Garlic - Overview

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Garlic
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Garlic, a small and humble-looking vegetable, plays a huge role in the major cuisines of the world. It's hard to imagine Italian, French, or Asian cooking without garlic. The big news on garlic isn't its ability to flavor a dish, but rather its considerable role as a health promoter. Indeed, recent findings on the power of garlic to fight cancer and cardiovascular disease, as well as its anti-inflammatory and antiviral properties, give garlic the bona tides to elevate it to SuperFood status.

Garlic, a member of the lily, or allium, family, traces its origin to Central Asia. Garlic is a major flavoring agent, particularly in Mediterranean cuisine, but as far back as 2600 B.C., it was used by the Sumerians as medicine. One of the oldest cultivated plants in the world, garlic was recognized by early civilizations as a source of strength and was mentioned in the Bible. Indeed, throughout the history of civilization, the medicinal properties of garlic have been prized, and it's been used to treat ailments, including atherosclerosis, stroke, cancer, immune disorders, cerebral aging, arthritis, and cataract formation.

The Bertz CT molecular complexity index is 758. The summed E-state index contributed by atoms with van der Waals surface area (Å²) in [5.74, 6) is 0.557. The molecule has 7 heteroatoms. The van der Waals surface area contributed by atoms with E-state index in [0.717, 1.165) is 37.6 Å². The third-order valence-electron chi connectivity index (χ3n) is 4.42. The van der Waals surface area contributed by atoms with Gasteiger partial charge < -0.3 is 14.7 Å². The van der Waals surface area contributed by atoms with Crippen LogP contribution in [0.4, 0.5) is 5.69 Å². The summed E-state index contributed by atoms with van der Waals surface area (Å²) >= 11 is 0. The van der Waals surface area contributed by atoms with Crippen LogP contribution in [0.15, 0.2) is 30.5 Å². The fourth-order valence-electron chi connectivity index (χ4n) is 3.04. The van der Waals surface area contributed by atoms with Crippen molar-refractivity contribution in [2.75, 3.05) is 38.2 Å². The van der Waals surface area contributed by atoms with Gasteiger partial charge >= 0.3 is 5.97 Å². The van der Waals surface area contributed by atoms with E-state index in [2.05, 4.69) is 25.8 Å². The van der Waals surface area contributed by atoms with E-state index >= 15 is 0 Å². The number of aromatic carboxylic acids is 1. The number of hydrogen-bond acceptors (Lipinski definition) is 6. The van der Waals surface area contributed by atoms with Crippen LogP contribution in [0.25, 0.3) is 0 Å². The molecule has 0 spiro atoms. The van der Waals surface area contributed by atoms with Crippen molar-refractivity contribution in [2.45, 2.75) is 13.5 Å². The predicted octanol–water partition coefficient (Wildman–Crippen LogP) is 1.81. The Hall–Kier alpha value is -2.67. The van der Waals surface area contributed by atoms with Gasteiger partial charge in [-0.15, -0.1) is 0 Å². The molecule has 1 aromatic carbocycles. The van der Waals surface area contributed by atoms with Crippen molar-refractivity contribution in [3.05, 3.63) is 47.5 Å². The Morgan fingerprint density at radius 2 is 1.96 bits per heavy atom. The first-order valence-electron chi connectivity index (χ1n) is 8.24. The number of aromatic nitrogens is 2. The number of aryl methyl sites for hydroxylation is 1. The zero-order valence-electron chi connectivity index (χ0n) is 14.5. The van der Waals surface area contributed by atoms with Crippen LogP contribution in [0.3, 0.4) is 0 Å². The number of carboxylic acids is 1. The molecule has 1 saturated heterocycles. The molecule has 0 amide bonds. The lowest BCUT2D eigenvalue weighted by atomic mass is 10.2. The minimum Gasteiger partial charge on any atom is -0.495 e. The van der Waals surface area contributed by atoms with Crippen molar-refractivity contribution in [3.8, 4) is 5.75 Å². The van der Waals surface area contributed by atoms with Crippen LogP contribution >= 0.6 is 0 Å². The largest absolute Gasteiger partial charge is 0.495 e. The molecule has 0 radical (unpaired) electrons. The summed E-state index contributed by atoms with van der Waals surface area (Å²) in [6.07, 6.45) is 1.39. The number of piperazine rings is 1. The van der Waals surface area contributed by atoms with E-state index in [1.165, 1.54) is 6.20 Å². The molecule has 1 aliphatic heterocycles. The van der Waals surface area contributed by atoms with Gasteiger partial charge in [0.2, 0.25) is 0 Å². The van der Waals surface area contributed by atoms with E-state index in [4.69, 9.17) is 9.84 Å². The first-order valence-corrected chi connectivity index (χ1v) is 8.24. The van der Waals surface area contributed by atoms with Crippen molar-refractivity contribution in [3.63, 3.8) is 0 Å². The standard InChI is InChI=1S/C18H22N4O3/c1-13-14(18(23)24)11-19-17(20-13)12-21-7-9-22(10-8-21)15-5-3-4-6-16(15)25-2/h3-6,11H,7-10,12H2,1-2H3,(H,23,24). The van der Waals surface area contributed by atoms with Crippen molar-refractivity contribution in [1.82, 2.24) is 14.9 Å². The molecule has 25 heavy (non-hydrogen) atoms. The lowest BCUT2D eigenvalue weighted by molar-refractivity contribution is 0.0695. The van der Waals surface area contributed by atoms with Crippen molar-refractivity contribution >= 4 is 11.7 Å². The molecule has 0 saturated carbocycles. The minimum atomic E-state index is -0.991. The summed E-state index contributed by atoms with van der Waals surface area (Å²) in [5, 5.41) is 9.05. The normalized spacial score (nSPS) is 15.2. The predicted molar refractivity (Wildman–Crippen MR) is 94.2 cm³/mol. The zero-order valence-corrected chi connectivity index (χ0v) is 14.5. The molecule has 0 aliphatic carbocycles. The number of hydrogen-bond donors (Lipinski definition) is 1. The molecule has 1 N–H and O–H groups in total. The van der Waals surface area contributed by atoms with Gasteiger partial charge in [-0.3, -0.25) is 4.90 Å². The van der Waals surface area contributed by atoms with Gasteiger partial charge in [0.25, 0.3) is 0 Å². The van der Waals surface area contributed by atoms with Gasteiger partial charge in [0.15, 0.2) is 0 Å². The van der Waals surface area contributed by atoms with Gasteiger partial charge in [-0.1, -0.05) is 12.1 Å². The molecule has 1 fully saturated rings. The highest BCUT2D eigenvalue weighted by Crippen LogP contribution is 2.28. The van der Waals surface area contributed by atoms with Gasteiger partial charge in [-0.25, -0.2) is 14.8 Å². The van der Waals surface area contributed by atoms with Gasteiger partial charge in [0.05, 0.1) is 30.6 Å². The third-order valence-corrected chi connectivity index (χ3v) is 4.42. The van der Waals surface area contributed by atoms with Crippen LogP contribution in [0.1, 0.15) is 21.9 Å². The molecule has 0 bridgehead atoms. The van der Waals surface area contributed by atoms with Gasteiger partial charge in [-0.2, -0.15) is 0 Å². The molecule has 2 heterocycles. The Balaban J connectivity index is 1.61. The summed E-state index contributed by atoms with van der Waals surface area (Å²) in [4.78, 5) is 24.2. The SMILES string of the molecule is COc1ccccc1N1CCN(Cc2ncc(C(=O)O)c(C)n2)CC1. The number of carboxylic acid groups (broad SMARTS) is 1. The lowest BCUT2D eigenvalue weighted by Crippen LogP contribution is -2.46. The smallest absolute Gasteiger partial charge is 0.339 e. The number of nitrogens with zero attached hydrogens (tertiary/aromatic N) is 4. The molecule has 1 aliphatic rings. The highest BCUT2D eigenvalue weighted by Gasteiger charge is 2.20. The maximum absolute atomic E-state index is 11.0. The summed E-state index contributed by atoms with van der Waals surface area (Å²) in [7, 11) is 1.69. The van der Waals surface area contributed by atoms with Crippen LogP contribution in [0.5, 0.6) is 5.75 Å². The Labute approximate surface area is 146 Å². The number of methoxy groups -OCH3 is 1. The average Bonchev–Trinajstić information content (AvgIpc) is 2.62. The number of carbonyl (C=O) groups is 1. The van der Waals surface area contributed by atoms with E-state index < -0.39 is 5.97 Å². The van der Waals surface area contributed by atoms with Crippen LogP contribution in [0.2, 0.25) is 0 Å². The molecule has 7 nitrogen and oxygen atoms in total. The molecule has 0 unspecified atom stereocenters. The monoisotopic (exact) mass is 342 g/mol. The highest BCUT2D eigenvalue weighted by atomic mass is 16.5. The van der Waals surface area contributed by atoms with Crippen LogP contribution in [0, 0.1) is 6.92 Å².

Garlic's power as a heath promoter comes from its rich variety of sulfur containing compounds. Of the nearly one hundred nutrients in garlic, the most important in terms of health benefits seems to be the sulfur compound allicin—an amino acid. Allicin is not present in fresh garlic, but it is formed instantly when cloves are crushed, chewed, or cut. Allicin seems to be responsible for the superbiological activity of garlic as well as its odor. In addition to allicin, a single clove of garlic offers a stew of compounds with potential health benefits, including saponins, phosphorus, potassium, zinc, selenium, polyphenols, and arginine. In addition to these compounds, garlic is a good source of vitamin B6 and also of vitamin C. As with most whole foods, garlic's antioxidant and anti-inflammatory abilities are probably due to the sum of the whole rather than a single agent.

 

 
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